Media Contacts:
Jeff Dietrich, Los Angeles Catholic Worker, 323-267-8789 or 310-627-7308
Becky Dennison, Los Angeles Community Action Network, 213-840-4664
Shayla Myers, Legal Aid Foundation of Los Angeles, 213-640-3983
Fernando Gaytan, Legal Aid Foundation of Los Angeles, 213-640-3831
Catherine Sweetser, Schonbrun Desimone Seplow Harris & Hoffman, LLP., 310-396-0731

Spanish speakers available upon request.

Post-Operation Healthy Streets with Councilmember Jose Huizar

Posted in civil rights, human & civil rights, video with tags , , , , , on August 29, 2014 by Cangress

Much has been made of Councilmember Jose Huizar’s Operation Healthy Streets. And the plan SOUNDS good on camera – cleaning streets and connecting homeless residents in Skid Row to services and housing via street outreach (an idea that Huizar suggests has “never been done before”). However, when the cameras are shut off and you try to get into the details of what kind of “housing” will be made available, then the answers and talking points don’t sound so polished.

Also, homeless outreach as a strategy has been done (and done well) by many groups across the city for years.The real issue is not outreach, but the lack of sufficient services and complete lack of housing!

LA CAN Opposes 2014-15 $3.7 Million Operation Healthy Streets Allocation

Posted in civil rights with tags , , on May 14, 2014 by Cangress

On Tuesday Morning (May 13), the LA City Council approved funding for Operation Healthy Streets.

The Los Angeles Community Action Network (LA CAN) welcomes a bit of forward progress in addressing the deep disparities between residents that live east of Main Street versus their neighbors to the west. The City Administrative Office (CAO) report begins to cobble together resources that, if spent wisely, can be used as a down-payment to finally address the glaring apartheid-like conditions that exist in Downtown Los Angeles. We stand firmly behind the emergency allocations for fiscal year 2013 – 2014; however, at this time we cannot  support  2014 -2015 $3.7 million  allocation as proposed.

Community residents, members of LA CAN, have fought long and hard to ensure public health infrastructure would become a reality. In fact, residents conducted a participatory research project entitled The Dirty Divide, which captured and measured the true depths of the problem associated with a lack of trash cans; non-working and too few restroom facilities; no soap and water for washing and drinking; and, a heavy reliance on the LAPD and business community to serve as the voice of public health needs in our community. Many of the final conclusions and recommendations mirrored the items that the City of Los Angeles was cited for in multiple inspections by the Los Angeles County Department of Public Health.

LA CAN prides itself in developing leaders so that we may have voice, power and opinion in the decisions directly impacting us. The CAO report and its expedited timetable robbed our members and other Angelenos the opportunity to weigh in with substantive feedback. In short, this proposal was waived passed two committees and placed on the City Council floor for its first and final decision. Moreover, the impetus to move the proposal so swiftly was nothing more than political double-talk – with the City Attorney informing the Council that this proposal was the only thing that could bring them in compliance with the Lavan Injunction, which prevents the City and its agents from stealing and destroying houseless people’s property. It also notes that in the event property is creating a health or safety hazard there are still measures that must be taken by the City before simply taking personal property.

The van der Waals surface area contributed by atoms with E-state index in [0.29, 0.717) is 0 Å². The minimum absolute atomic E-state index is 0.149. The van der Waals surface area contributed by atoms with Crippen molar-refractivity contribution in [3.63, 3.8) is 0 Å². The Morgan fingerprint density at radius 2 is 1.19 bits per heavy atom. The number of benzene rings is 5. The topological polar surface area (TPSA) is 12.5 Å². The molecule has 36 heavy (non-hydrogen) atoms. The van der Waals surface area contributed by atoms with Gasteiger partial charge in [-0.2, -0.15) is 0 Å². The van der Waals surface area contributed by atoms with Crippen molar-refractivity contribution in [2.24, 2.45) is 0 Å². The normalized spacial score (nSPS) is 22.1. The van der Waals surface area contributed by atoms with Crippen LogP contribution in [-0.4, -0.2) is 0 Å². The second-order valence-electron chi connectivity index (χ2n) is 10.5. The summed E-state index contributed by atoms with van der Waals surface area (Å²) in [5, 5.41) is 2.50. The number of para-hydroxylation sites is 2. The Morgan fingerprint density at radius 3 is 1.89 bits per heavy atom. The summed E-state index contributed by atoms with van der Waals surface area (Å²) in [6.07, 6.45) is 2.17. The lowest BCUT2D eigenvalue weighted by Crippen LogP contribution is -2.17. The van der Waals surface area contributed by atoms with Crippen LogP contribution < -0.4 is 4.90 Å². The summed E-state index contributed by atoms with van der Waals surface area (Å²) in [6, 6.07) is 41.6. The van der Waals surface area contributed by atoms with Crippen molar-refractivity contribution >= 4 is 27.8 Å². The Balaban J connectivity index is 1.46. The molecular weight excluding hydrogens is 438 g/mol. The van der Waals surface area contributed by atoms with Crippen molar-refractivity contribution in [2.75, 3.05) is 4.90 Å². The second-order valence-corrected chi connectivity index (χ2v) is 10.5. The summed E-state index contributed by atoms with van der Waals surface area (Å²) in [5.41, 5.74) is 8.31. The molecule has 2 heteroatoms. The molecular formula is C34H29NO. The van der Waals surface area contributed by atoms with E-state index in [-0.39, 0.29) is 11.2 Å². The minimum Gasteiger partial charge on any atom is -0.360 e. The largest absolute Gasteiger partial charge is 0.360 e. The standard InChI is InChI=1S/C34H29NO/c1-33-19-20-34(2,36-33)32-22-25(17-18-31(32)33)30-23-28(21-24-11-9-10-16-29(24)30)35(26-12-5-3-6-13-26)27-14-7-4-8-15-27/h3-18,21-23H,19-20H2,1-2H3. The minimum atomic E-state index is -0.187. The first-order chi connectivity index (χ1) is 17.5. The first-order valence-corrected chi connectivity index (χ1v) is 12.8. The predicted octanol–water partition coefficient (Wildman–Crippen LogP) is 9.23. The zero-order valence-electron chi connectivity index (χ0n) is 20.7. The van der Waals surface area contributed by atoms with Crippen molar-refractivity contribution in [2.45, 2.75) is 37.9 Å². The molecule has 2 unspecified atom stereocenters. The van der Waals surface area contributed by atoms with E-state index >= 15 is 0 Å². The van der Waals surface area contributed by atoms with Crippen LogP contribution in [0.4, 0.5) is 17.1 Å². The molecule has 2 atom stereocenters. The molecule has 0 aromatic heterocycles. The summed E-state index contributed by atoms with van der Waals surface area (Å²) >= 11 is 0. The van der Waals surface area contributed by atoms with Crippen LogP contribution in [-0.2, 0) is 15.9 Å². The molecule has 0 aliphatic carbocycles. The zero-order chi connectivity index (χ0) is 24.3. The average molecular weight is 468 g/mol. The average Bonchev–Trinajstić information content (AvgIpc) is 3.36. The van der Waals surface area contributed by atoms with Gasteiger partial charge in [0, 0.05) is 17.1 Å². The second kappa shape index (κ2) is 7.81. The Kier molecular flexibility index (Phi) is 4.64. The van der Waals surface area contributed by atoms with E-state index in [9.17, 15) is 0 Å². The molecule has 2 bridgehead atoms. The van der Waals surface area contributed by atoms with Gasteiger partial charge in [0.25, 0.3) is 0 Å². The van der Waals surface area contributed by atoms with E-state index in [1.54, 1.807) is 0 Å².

As is the case with many things related to homelessness and poverty in Los Angeles, the only time we seem to move is when the heat is on. At LA CAN we plan to keep the heat on to ensure that the $3.7 million is not squandered and wasted in administrative costs and that Downtown’s poorer residents get their fair share. We believe that our City is better than the contradictions its elected officials continue to allow in Downtown.

ACTION ALERT! Tell the CCA that Downtown LA is for EVERYONE!

Posted in Uncategorized with tags , , , on March 4, 2014 by Cangress

CCA

 

Join us THIS THURSDAY as we call out the Central City Association for their continuous efforts to push low-income and homeless residents out of Downtown LA!

Most recently, the CCA pressured the LA County Board of Supervisors to back out of a plan that would have provided housing for up to 500 homeless and extremely low-income people at the Cecil Hotel in Downtown LA.

LA CAN and Cecil tenants worked hard in recent years to ensure that the Cecil Hotel remained protected from conversion and demolition. It is protected from demolition as part of the City’s Residential Hotel Ordinance and cannot be significantly altered with ensuring affordable housing (either on-site or through replacement units).

Instead of continually calling for more police that can do nothing to end homelessness or poverty AND calling for an end to affordable housing production in DTLA, the CCA should support and invest in solutions that serve EVERYONE and uplift all of us in Downtown LA.